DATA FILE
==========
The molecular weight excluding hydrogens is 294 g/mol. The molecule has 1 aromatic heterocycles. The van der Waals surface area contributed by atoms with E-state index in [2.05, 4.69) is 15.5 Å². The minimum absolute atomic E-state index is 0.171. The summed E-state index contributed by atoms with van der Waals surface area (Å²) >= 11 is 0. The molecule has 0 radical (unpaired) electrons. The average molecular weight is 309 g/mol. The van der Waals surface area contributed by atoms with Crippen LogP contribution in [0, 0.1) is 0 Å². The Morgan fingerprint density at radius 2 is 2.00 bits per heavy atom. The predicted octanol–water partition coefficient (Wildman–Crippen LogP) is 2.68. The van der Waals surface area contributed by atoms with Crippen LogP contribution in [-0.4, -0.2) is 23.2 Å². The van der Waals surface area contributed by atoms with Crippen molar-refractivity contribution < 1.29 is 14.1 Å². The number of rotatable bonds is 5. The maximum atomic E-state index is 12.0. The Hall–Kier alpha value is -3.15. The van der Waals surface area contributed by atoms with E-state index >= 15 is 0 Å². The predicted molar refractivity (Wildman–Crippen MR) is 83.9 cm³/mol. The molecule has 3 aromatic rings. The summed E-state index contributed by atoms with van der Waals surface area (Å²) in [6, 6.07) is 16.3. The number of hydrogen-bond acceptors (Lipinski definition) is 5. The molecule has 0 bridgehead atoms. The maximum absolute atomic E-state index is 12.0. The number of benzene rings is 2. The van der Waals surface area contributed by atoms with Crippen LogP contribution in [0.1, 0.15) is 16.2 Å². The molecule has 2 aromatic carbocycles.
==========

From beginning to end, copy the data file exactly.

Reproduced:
The molecular weight excluding hydrogens is 294 g/mol. The molecule has 1 aromatic heterocycles. The van der Waals surface area contributed by atoms with E-state index in [2.05, 4.69) is 15.5 Å². The minimum absolute atomic E-state index is 0.171. The summed E-state index contributed by atoms with van der Waals surface area (Å²) >= 11 is 0. The molecule has 0 radical (unpaired) electrons. The average molecular weight is 309 g/mol. The van der Waals surface area contributed by atoms with Crippen LogP contribution in [0, 0.1) is 0 Å². The Morgan fingerprint density at radius 2 is 2.00 bits per heavy atom. The predicted octanol–water partition coefficient (Wildman–Crippen LogP) is 2.68. The van der Waals surface area contributed by atoms with Crippen LogP contribution in [-0.4, -0.2) is 23.2 Å². The van der Waals surface area contributed by atoms with Crippen molar-refractivity contribution < 1.29 is 14.1 Å². The number of rotatable bonds is 5. The maximum atomic E-state index is 12.0. The Hall–Kier alpha value is -3.15. The van der Waals surface area contributed by atoms with E-state index >= 15 is 0 Å². The predicted molar refractivity (Wildman–Crippen MR) is 83.9 cm³/mol. The molecule has 3 aromatic rings. The summed E-state index contributed by atoms with van der Waals surface area (Å²) in [6, 6.07) is 16.3. The number of hydrogen-bond acceptors (Lipinski definition) is 5. The molecule has 0 bridgehead atoms. The maximum absolute atomic E-state index is 12.0. The number of benzene rings is 2. The van der Waals surface area contributed by atoms with Crippen LogP contribution in [0.1, 0.15) is 16.2 Å². The molecule has 2 aromatic carbocycles.